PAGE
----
The two ends of the section will be in a built-up urban area, so in a narrower space. At the boulevard Labrosse end, the tracks will be moved to link to the existing Rapibus corridor. At the boulevard Lorrain end, we have to move the tracks because of the building standing there. The central section of the train tracks will not be touched for environmental reasons and for stability.
How far are the tracks currently operational? Could that present a problem for future extensions?
The tracks currently go as far as Montréal, and are part of a larger network. The portion between Montréal and Ottawa, which is the one that concerns us in connection with this project, is the emergency route used to detour trains running between Montréal and Toronto. The government requires that this train corridor be maintained. In the event of a future extension, if it goes through an urban or a natural area, we will have to determine whether the tracks will be maintained as they stand or repositioned to free up the space needed for the extension.
When the extension comes into operation, will local routes such as the 71, 73 and 75, which currently run between de La Cité and Labrosse, continue to Lorrain? Will the Buckingham/Masson-Angers 97 terminal still be at Labrosse or will it move to Lorrain? Which bus routes will use the Rapibus from Lorrain, and which ones will require a transfer at Lorrain?
It is too soon to say how the service will be organized after the Labrosse-Lorrain portion opens. That being said, we know that some of the local routes from the east will integrate the corridor, and some Rapibus routes will start at Lorrain. Finally, residents in Gatineau's east end will have more options. When the time comes, public consultations will be organized to address the changes to be made to the public transit system.
Will all of the departures of the high frequency routes using the Rapibus corridor to Labrosse Station continue until Lorrain Station?
Initially, only some of the routes using the Rapibus corridor will continue until boulevard Lorrain. Later on, the service will be adjusted based on ridership and needs.
Will we be able to park our cars in the parc du Lac-Beauchamp parking lot and then take the Rapibus from Lac-Beauchamp Station?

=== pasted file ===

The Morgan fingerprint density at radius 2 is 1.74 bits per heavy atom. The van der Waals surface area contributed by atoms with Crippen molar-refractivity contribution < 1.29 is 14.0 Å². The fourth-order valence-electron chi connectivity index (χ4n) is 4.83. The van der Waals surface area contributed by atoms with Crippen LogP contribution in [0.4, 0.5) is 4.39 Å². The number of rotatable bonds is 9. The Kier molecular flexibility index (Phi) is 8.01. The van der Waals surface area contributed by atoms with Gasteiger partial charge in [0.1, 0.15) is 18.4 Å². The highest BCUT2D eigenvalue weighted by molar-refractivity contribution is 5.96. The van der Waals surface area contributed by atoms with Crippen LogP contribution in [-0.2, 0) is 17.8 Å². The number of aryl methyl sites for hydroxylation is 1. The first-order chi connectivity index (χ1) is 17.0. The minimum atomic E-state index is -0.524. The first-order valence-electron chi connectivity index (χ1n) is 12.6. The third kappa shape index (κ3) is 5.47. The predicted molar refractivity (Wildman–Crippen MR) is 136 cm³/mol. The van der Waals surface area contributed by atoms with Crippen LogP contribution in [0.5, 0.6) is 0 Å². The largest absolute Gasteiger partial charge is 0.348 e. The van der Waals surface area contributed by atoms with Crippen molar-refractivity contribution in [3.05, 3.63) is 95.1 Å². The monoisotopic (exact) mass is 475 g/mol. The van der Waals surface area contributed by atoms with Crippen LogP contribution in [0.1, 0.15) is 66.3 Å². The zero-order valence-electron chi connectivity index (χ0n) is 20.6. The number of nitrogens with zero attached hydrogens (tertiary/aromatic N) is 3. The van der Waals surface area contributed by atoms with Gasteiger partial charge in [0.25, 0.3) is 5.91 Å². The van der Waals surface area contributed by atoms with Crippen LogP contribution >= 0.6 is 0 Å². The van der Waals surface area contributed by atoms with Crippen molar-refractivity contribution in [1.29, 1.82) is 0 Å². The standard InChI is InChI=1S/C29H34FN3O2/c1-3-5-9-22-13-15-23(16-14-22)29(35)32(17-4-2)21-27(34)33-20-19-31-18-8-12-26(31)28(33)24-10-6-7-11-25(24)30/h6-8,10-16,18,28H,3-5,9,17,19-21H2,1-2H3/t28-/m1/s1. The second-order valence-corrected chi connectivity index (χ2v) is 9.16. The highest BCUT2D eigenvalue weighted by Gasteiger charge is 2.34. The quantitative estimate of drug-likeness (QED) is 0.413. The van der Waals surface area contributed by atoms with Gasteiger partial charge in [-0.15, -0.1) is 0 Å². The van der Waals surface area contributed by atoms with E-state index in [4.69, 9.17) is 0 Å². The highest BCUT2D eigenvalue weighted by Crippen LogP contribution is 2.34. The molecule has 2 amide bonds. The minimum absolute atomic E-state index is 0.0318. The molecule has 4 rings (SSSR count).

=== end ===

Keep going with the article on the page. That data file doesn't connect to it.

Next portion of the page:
No, because the parc du Lac-Beauchamp parking lot is reserved for parc visitors only. The parc du Lac-Beauchamp parking lot is not a park-and-ride. Public transit users will be able to park at the Labrosse or Lorrain park-and-rides, which, respectively, have 579 and 219 parking places.
Is the fact that park-and-rides are at full capacity an indication of a service shortage in areas that are not within walking distance of the Rapibus corridor?
Park-and-rides along the Rapibus corridor are definitely very popular. This interest can be attributed to a number of factors. Some people park there to get to their cars quickly so they can shop on the way home, pick up their children from day care or take advantage of the more frequent service. In terms of local routes, over the years the STO has enhanced its local services to ensure more frequent services to the Rapibus stations, thereby enabling more people to catch the bus from home.
Given the chronic congestion on boulevard Lorrain, even during the lockdown, won't the problem be exacerbated by this new offer of service?
According to the traffic studies conducted for this project, the expected service levels are acceptable. Local roads are already saturated, and part of the solution is precisely to shift commuters to public transit. At the same time, the STO is taking steps to make its service even more attractive.
Lorrain and Lac-Beauchamp station infrastructures
The new Lorrain Station has two new uncovered bike stands that can hold up to 14 bicycles. Why are these not be covered like the ones at Labrosse Station?
Thank you, that's an excellent point. We will look into it!
Will it be possible to add to the 14-bike capacity at Lorrain Station in the future?